Bodies of migrant workers stuck in Malaysia to be repatriated soonUnable to ferry dead bodies, the government authorities had also started seeking consent from deceased workers’ families to perform their final rites abroad.
Nearly three dozen bodies of Nepali migrant workers, who lost their lives while working abroad, are being repatriated from Malaysia.
After the repatriation of bodies from the Southeast Asian country was halted for some time, the Foreign Employment board had reached out to the Ministry of Labour, Employment, and Social Security seeking help to repatriate the bodies.
“Bodies of Nepali workers who died due to various reasons could not be brought home lately from Malaysia,” Shrestha, told the Post. “The number of bodies kept growing with the delay.”
Government data shows that on average, two Nepali workers die every day while working abroad. According to the board’s estimates, at least 31 bodies need to be brought home immediately from Malaysia and handed over to their kins in Nepal.
The delay has been attributed due to the absence of regular flights. “So far Nepal airlines have been using narrow-body aircraft to fly to Malaysia. These aircraft can hardly carry one or two bodies at one time. Foreign airliners do not ferry bodies,” said Shrestha. “Therefore, the Labour Ministry has requested Nepal Airlines to fly its wide-body aircraft to Kuala Lumpur to repatriate the bodies.”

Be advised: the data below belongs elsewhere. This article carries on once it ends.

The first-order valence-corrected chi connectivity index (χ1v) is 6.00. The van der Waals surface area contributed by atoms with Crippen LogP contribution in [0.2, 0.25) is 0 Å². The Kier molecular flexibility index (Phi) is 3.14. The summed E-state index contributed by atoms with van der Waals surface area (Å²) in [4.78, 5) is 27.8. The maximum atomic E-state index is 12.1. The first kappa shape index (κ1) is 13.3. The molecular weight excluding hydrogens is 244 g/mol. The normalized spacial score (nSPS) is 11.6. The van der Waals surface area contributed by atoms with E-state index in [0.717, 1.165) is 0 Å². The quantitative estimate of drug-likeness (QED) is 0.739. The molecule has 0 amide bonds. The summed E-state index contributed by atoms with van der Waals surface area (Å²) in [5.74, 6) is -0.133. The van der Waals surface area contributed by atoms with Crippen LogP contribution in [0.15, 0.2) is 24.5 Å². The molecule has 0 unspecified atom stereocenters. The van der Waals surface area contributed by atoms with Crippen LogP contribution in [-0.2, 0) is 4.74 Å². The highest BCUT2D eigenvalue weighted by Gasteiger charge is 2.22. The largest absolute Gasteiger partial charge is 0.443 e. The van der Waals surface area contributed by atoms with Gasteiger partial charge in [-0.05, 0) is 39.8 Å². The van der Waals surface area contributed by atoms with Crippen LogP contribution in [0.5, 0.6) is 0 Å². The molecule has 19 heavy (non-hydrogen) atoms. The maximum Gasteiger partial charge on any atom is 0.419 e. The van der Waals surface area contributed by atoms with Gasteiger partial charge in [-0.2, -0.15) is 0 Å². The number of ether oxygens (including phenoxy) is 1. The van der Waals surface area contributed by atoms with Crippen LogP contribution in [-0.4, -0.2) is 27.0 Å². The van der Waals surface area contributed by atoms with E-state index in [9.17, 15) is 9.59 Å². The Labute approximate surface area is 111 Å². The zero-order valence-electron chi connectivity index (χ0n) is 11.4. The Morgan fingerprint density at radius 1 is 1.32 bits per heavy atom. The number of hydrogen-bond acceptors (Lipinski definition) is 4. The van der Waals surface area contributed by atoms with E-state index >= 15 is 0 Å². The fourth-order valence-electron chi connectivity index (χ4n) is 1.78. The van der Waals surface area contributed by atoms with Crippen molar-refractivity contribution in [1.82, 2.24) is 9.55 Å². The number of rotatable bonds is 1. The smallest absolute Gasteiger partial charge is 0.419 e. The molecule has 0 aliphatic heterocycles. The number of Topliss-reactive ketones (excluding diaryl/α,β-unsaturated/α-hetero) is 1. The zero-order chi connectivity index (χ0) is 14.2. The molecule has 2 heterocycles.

Nepal Airlines conducts three flights to Kuala Lumpur every week—on Tuesdays, Thursdays, and Fridays.
According to Karishma Shrestha, spokesperson for Nepal Airlines, the national flag carrier will soon send a wide-body aircraft to fetch the bodies of Nepali workers.
“It will be possible to bring back the mortal remains of the deceased on the wide-body aircraft,” said Shrestha, the spokesperson. “However, the exact date for the flight has not been fixed.”
Bringing back remains of deceased migrant workers from various labour destination countries has been a challenge for the board due to coronavirus-related lockdowns and suspension of international flights for several months.
More than 300 bodies had remained stuck before the process had resumed with the operation of chartered flights for repatriating Nepali migrant workers.
Unable to ferry dead bodies, the government authorities had also started seeking consent from deceased workers’ families to perform their final rites abroad.
According to Shrestha, the executive director, while more than 600 bodies had remained stuck abroad since the pandemic began, 172 were cremated in countries where they had died.
Once these bodies land at the airport, the board provides a free hearse service for taking these bodies to the hometown of deceased workers.
“The employer concerned pays for repatriating the bodies that will be brought back next week. This is an international practice and the Nepali embassy oversees this issue,” said Shrestha. “If the employer can’t be made to bear the cost of transportation, the board coordinates with the Nepali missions and bears all the expenses.”